Why doesn’t the pope settle the debate between creationists and evolutionists?

Full Question

Why doesn’t the pope settle the debate between creationists and evolutionists? It would seem the easy way around a tough problem.


He doesn’t do so because a key issue in that debate is beyond his power to settle–the question of scientific fact. His authority to teach extends to matters of faith and morals, not to questions of science. Some people argue the facts support the theory of evolution; others say they don’t. This is more a scientific question than a theological one.

Incidentally, Catholics holding to a form of evolution compatible with Catholic teaching are also “creationists” (although in a different sense of the word) because they affirm the Creator and his necelass=”light-blue” />



  1. Tom Rafferty Reply

    Creationism, Intelligent Design or Theistic Evolution are all unsupported claims, thus, all are not worthy of acceptance. The Catholic Church makes all sorts of unsupported claims on reality. Asking the Pope to comment on it? Where is his true authority to do so? Don’t tell us the Scriptures or Church Tradition, as both are totally unable to be verified outside of Catholic dogma.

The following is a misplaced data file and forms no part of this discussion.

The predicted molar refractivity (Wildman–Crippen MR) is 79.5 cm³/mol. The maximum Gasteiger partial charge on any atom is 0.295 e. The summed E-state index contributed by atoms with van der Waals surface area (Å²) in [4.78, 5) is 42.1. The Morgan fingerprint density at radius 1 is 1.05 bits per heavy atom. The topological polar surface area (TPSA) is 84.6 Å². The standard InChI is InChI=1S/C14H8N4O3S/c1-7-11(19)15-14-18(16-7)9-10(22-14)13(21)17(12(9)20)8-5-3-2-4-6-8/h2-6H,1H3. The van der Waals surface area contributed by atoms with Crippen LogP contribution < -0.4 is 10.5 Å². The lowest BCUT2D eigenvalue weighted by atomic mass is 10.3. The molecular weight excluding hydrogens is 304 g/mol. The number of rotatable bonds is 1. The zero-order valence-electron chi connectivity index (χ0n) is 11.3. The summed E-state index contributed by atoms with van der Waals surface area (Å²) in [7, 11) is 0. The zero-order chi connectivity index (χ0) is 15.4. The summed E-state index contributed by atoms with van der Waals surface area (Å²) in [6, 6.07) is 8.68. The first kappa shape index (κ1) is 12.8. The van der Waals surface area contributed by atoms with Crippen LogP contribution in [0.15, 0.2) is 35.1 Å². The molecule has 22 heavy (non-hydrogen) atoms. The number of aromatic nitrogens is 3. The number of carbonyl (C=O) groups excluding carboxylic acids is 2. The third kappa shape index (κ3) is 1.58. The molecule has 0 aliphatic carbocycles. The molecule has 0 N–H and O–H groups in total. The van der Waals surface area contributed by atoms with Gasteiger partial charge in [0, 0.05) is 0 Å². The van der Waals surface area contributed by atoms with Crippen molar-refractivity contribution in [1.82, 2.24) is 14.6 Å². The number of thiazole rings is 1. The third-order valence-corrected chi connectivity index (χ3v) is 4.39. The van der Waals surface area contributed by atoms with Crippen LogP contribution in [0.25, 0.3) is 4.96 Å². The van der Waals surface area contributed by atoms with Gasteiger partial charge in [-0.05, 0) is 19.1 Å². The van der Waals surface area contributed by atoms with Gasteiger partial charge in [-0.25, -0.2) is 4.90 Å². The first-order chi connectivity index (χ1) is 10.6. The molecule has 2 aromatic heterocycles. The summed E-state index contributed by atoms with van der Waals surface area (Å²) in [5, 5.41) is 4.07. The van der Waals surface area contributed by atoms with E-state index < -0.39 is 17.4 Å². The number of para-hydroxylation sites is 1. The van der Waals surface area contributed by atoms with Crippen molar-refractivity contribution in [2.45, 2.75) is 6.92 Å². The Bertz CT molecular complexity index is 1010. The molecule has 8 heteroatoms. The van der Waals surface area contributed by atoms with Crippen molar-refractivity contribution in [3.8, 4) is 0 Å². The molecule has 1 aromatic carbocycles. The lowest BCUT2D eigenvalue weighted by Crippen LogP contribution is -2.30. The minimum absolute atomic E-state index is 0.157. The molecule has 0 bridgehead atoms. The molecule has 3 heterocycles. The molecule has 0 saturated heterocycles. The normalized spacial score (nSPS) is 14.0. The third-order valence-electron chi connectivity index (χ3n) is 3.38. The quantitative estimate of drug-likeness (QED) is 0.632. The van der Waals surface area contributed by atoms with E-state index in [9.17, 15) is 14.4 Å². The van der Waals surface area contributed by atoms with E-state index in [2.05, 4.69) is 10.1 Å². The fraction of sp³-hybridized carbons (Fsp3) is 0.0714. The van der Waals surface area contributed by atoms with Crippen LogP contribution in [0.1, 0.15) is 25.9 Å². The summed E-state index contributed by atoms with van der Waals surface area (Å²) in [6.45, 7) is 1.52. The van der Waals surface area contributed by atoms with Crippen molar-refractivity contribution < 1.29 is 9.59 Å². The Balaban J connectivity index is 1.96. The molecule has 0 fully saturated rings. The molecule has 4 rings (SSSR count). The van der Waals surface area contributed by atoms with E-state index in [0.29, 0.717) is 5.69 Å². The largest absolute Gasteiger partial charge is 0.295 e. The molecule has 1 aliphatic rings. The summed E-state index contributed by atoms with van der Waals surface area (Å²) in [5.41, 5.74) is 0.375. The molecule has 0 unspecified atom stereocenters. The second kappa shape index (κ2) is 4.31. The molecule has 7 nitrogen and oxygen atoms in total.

2. Patrick Gannon Reply

    He has to leave it fuzzy. He has a serious problem. The DNA evidence does not support a 2-person bottleneck, and that means no Adam and Eve, no fall from grace, no original sin. Science is just about finished washing out the foundation of the Abrahamic religions. No six day creation, no global flood, no mass Exodus from Egypt, no Conquest of Canaan, and no 2 person DNA bottleneck. There’s really nothing left to support the concept of Yahweh. This is why fundagelicals stick to a literal interpretation, bluntly denying science. They understand the implications of accepting evolution. Without original sin, there’s no need to believe, say or do the right things in order to be “saved.”

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